and offer a range of eatables from 'bhel-puri'. The local speciality,
to 'chaat', 'kulfi', coconut and other snacks. A larger portion
of the terrain is left open for the public where people come to
enjoy the evening sea breeze and the children to play. As a part
of the city's cleanliness and beautification drive, Chowpatty is
also being given a face lift. JUHU Situated 30 km from the city,
it is a crowded beach with residential apartments and bungalows
surrounding it. It seems as if the entire population of the area
descends on the beach for a breath of fresh air! The central part
has food stalls again, similar to Chowpatty. And a lot more, in
terms of fun-rides for children.
Beyond the city are the relatively unspoilt, secluded beaches at
Versova, Madh Island, Marve, Manori and Gorai. However, Versova
is also seemingly going the juhu way, primarily on account of the
density of highrise buildings that have come up in the recent years.
The beaches at Madh and Marve have their dangerous spots which are
marked by signboards. Care should be taken to avoid these zones.
The spots further ahead, Gorai and Manori, two fishing villages,
are accessible by ferry.
With its columns and tall Grecian porticos, this structure has been
the foundation of the Library Society of Mumbai which moved into
the Town Hall in 1830, soon after which a union was effected with
the Royal Asiatic Society of Great Britain and Ireland. One of its
greatest assets is its library, a storehouse of knowledge, which
may not have an equal in the east.
This sweeping Queen's Necklace, flickering with a thousand lights
at night turns into the main thoroughfare linking Malabar Hill -
and the northern parts of the island - to the southernmost points
of Colaba, Cuffe Parade, Nariman Point and Fort.
Prince of Wales Museum
King George V, who as Prince of Wales, laid the foundation stone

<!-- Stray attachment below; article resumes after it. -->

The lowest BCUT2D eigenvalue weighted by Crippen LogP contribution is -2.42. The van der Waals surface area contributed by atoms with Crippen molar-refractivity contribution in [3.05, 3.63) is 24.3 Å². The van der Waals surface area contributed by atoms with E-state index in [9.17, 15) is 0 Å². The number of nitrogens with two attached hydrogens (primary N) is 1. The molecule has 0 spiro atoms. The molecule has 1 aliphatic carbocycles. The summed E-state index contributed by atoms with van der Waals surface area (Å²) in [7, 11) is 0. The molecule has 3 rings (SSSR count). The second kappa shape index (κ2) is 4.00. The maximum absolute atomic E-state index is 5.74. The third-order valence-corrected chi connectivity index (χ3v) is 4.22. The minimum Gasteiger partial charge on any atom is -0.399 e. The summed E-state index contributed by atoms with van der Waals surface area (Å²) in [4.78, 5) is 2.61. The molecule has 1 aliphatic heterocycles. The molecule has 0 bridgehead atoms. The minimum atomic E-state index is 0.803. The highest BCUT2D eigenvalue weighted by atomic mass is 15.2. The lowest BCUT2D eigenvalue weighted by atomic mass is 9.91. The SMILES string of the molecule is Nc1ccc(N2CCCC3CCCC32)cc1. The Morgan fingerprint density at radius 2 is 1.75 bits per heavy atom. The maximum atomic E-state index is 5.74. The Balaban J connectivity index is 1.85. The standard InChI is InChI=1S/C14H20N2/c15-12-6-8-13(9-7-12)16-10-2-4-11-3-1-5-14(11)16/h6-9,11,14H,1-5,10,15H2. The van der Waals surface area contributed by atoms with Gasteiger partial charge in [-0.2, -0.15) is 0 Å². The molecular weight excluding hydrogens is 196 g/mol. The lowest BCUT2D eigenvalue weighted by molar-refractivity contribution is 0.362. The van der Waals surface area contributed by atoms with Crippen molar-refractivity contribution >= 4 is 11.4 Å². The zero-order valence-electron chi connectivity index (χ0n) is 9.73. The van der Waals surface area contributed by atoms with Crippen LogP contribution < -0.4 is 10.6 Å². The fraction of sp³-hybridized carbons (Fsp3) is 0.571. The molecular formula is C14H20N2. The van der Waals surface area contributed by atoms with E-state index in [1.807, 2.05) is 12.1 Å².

of this museum in 1905. Situated near the gateway of India, it was
designed in the Indo-Saracenic style to commemorate the King's first
visit to India. During the First World War, it was used as a hospital.
It was opened as a museum in 1923 and has three main sections: Art,
Archaeology and Natural History. One of the best museums in the
country, it is a treasure house of art, sculpture, China, rare coins
and old firearms. It also has a priceless collection of miniature
The glistering white marble dome crowning this building can be sighted
from a distance as it lies nestled amidst a well-laid out garden.
How to Reach
: Mumbai has both domestic and international
airport, it is well connected to all the major cities like Ahmedabad,
Aurangabad, Bangalore, Bhopla, Bhubaneswar, Calcutta, Calicut, Chennai,
Cochin, Delhi, Goa, Gwalior, Hyderabad, Indore, Jaipur, Jodhpur,
Kathmandu, Lucknow, Madurai, Patna, Trivandrum, Udaipur, Varanasi,
Vishakapatnam etc. & also connected to the major international
: Mumabi Central is Main Railway Station,
it the hub for express & regular tains to & from all across
India including Ahmedabad, Amritsar, Aurangabad, Bangalore, Madras,
Cochin, Delhi, Gwalior, Jhansi, Calcutta, Trivandrum, Varanasi.
: The main bus stand is the VT Station, You
can get Maharashtra State Transport Buses or private luxury buses
to & from the other major cities of India. Mumbai roads are
in good condition and well connected to the state cites & the
other sates cites.